Corporate Banner
Satellite Banner
Technology
Networks
Scientific Communities
 
Become a Member | Sign in
Home>Events>This Event
  Events - July 2013


Cell Culture

03 Jul 2013 - 04 Jul 2013 - London, UK



Bookmark and Share


SMi are pleased to announce their inaugural Cell-Culture conference taking place on the 3 & 4 July 2013 in London. The conference will feature an international expert speaking faculty discussing the latest developments in cell culture techniques from industry experts in the absolute cutting edge of their field.

Cell Culture is set to see huge increases in growth down to new techniques such as 3D cell culture moving to the fore. An industry set to be worth £4.5 billion driven by advances in pharma and biotech, working in collaboration with academia to provide some of the most important Cell-Culture methods for some time.

WHY ATTEND THIS EVENT:

• Focus with a range of leading speakers on 3D cell culture; learn how this method is revolutionising the field

• Hear about the latest techniques, technologies and methods being utilised in Cell-Culture

• Discover case studies on novel culture methods being developed on the International Space Station

• Explore new target identification and how to get your results earlier

• Learn from a wide array of international industry specialists


KEYNOTE SPEAKERS INCLUDE:

Timothy Hammond, M.B.B.S, Durham Veterans Medical Centre (Principle Investigator - NASA)

Katharine Cain, Senior Scientist, UCB

Anthony Davies, Director of the High Content Facility, Trinity College Dublin

Berthold Boedeker, Chief Scientist, Bayer

Kalpana Nayyar, Scientist I, MedImmune

Plus a Interactive Half-Day Pre-Conference Workshops on Tuesday 2nd July 2013 in London

Overcoming the challenges of moving from 2D to 3D Cell based assays 

in an HCS and HTS environment

Workshop Leader: Anthony Davies, Director, High Content

Book your place today: http://www.smi-online.co.uk/goto/cell-culture14.asp

Alternatively, contact Fateja Begum on tel: +44 (0)20 7827 6184 or email her on fbegum@smi-online.co.uk




Further information
Scientific News
Breaking Cell Barriers with Retractable Protein Nanoneedles
Adapting a bacterial structure, institute researchers have developed protein actuators that can mechanically puncture cells.
Gene Signature could Lead to a New Way of Diagnosing Lyme Disease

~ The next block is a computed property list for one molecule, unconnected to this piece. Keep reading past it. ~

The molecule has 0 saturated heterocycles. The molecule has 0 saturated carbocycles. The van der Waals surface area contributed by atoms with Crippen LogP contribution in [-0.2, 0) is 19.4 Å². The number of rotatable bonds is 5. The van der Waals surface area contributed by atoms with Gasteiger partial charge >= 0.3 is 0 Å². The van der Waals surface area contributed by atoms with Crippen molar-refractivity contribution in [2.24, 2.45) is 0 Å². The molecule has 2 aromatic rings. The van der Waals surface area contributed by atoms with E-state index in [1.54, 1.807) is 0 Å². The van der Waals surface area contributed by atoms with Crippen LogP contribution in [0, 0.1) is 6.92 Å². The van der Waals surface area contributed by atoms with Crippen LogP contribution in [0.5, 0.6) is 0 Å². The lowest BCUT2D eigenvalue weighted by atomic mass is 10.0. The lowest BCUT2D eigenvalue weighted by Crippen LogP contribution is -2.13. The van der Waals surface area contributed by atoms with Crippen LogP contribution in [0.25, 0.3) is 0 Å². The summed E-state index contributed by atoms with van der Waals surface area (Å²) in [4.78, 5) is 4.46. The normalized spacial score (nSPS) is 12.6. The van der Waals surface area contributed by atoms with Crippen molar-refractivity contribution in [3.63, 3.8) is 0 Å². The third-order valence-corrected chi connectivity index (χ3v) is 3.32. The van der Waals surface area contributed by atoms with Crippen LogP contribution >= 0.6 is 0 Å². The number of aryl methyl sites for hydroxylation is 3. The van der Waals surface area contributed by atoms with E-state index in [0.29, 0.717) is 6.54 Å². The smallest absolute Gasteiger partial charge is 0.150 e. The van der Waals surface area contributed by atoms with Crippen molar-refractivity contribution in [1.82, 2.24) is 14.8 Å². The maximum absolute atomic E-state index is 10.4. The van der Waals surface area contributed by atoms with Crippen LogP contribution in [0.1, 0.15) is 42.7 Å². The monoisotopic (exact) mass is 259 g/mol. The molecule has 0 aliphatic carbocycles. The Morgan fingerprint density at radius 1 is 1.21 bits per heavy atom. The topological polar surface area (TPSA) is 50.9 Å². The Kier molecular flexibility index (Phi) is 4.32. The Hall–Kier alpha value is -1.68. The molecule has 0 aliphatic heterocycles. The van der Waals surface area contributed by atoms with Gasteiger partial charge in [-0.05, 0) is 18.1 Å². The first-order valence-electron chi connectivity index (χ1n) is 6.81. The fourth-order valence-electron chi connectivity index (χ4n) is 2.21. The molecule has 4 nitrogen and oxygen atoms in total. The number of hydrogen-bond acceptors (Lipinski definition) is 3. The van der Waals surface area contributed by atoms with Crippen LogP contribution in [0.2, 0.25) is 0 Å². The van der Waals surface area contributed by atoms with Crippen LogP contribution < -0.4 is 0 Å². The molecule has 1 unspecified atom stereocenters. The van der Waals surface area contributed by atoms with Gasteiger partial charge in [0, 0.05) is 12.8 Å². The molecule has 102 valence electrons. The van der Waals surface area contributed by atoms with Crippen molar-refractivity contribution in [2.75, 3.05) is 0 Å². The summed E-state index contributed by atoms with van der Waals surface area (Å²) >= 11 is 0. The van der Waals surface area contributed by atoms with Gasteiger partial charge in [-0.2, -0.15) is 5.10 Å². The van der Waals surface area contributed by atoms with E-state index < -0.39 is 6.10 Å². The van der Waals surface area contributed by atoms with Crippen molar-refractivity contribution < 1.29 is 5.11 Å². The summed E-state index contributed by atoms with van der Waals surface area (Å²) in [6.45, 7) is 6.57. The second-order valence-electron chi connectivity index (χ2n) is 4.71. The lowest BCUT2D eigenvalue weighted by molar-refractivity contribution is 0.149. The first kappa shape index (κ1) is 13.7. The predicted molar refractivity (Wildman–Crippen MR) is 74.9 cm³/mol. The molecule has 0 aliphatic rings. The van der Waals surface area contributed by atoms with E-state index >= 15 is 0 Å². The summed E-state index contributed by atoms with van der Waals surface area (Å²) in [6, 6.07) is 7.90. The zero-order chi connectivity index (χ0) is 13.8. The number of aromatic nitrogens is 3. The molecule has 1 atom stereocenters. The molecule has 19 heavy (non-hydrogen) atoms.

Lyme disease patients had distinctive gene signatures that persisted for at least three weeks, even after they had taken the antibiotics.
Retractable Protein Nanoneedles
The ability to control the transfer of molecules through cellular membranes is an important function in synthetic biology; a new study from researchers at Harvard’s Wyss Institute for Biologically Inspired Engineering and Harvard Medical School (HMS) introduces a novel mechanical method for controlling release of molecules inside cells.
Leukemia’s Surroundings Key to its Growth
Researchers at The University of Texas at Austin have discovered that a type of cancer found primarily in children can grow only when signaled to do so by other nearby cells that are noncancerous.
Common Cell Transformed into Master Heart Cell
By genetically reprogramming the most common type of cell in mammalian connective tissue, researchers at the University of Wisconsin—Madison have generated master heart cells — primitive progenitors that form the developing heart.
‘Smelling’ Prostate Cancer
A research team from the University of Liverpool and the University of the West of England (UWE Bristol) has reached an important milestone towards creating a urine diagnostic test for prostate cancer that could mean that invasive diagnostic procedures that men currently undergo eventually become a thing of the past.
Genetic Mutation that Prevents Diabetes Complications
The most significant complications of diabetes include diabetic retinal disease, or retinopathy, and diabetic kidney disease, or nephropathy. Both involve damaged capillaries.
A Crystal Clear View of Biomolecules
Fundamental discovery triggers paradigm shift in crystallography.
Could the Food we Eat Affect Our Genes?
Almost all of our genes may be influenced by the food we eat, according to new research.
NIH Seeks Research Applications to Study Zika in Pregnancy, Developing Fetus
Institute has announced that the new effort seeks to understand virus effect on reproduction and child development.
Scroll Up
Scroll Down
Skyscraper Banner

Skyscraper Banner
Go to LabTube
Go to eposters
 
Access to the latest scientific news
Exclusive articles
Upload and share your posters on ePosters
Latest presentations and webinars
View a library of 1,800+ scientific and medical posters
2,900+ scientific and medical posters
A library of 2,500+ scientific videos on LabTube
4,200+ scientific videos
Close
Premium CrownJOIN TECHNOLOGY NETWORKS PREMIUM FOR FREE!